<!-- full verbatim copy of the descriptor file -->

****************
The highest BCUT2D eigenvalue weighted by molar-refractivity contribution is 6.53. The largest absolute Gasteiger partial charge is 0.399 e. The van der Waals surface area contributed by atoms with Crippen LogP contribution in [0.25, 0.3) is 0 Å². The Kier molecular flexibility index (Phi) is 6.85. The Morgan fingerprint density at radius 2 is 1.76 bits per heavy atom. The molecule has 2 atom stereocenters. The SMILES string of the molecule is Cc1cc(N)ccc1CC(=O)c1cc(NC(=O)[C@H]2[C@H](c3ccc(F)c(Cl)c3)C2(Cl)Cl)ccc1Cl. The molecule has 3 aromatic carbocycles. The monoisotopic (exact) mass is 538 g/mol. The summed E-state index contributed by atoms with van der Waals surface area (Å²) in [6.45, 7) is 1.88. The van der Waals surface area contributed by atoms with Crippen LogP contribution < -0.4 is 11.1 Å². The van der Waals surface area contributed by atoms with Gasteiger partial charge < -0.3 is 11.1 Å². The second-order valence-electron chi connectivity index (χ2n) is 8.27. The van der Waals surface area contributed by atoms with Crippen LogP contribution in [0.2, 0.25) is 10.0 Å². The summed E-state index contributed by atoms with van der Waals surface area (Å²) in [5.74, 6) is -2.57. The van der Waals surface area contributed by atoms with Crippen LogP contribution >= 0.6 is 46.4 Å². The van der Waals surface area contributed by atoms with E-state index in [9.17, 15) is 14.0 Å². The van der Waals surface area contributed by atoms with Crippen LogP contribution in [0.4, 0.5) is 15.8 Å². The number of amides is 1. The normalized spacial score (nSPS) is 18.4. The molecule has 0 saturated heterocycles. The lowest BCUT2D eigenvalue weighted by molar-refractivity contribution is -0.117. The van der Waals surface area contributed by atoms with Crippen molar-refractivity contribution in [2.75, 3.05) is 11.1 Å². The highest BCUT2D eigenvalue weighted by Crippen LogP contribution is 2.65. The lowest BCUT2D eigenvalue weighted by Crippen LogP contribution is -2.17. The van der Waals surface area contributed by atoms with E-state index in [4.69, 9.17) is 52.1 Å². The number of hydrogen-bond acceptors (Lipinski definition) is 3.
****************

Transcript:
The highest BCUT2D eigenvalue weighted by molar-refractivity contribution is 6.53. The largest absolute Gasteiger partial charge is 0.399 e. The van der Waals surface area contributed by atoms with Crippen LogP contribution in [0.25, 0.3) is 0 Å². The Kier molecular flexibility index (Phi) is 6.85. The Morgan fingerprint density at radius 2 is 1.76 bits per heavy atom. The molecule has 2 atom stereocenters. The SMILES string of the molecule is Cc1cc(N)ccc1CC(=O)c1cc(NC(=O)[C@H]2[C@H](c3ccc(F)c(Cl)c3)C2(Cl)Cl)ccc1Cl. The molecule has 3 aromatic carbocycles. The monoisotopic (exact) mass is 538 g/mol. The summed E-state index contributed by atoms with van der Waals surface area (Å²) in [6.45, 7) is 1.88. The van der Waals surface area contributed by atoms with Crippen LogP contribution < -0.4 is 11.1 Å². The van der Waals surface area contributed by atoms with Gasteiger partial charge < -0.3 is 11.1 Å². The second-order valence-electron chi connectivity index (χ2n) is 8.27. The van der Waals surface area contributed by atoms with Crippen LogP contribution in [0.2, 0.25) is 10.0 Å². The summed E-state index contributed by atoms with van der Waals surface area (Å²) in [5.74, 6) is -2.57. The van der Waals surface area contributed by atoms with Crippen LogP contribution >= 0.6 is 46.4 Å². The van der Waals surface area contributed by atoms with E-state index in [9.17, 15) is 14.0 Å². The van der Waals surface area contributed by atoms with Crippen LogP contribution in [0.4, 0.5) is 15.8 Å². The number of amides is 1. The normalized spacial score (nSPS) is 18.4. The molecule has 0 saturated heterocycles. The lowest BCUT2D eigenvalue weighted by molar-refractivity contribution is -0.117. The van der Waals surface area contributed by atoms with Crippen molar-refractivity contribution in [2.75, 3.05) is 11.1 Å². The highest BCUT2D eigenvalue weighted by Crippen LogP contribution is 2.65. The lowest BCUT2D eigenvalue weighted by Crippen LogP contribution is -2.17. The van der Waals surface area contributed by atoms with E-state index in [4.69, 9.17) is 52.1 Å². The number of hydrogen-bond acceptors (Lipinski definition) is 3.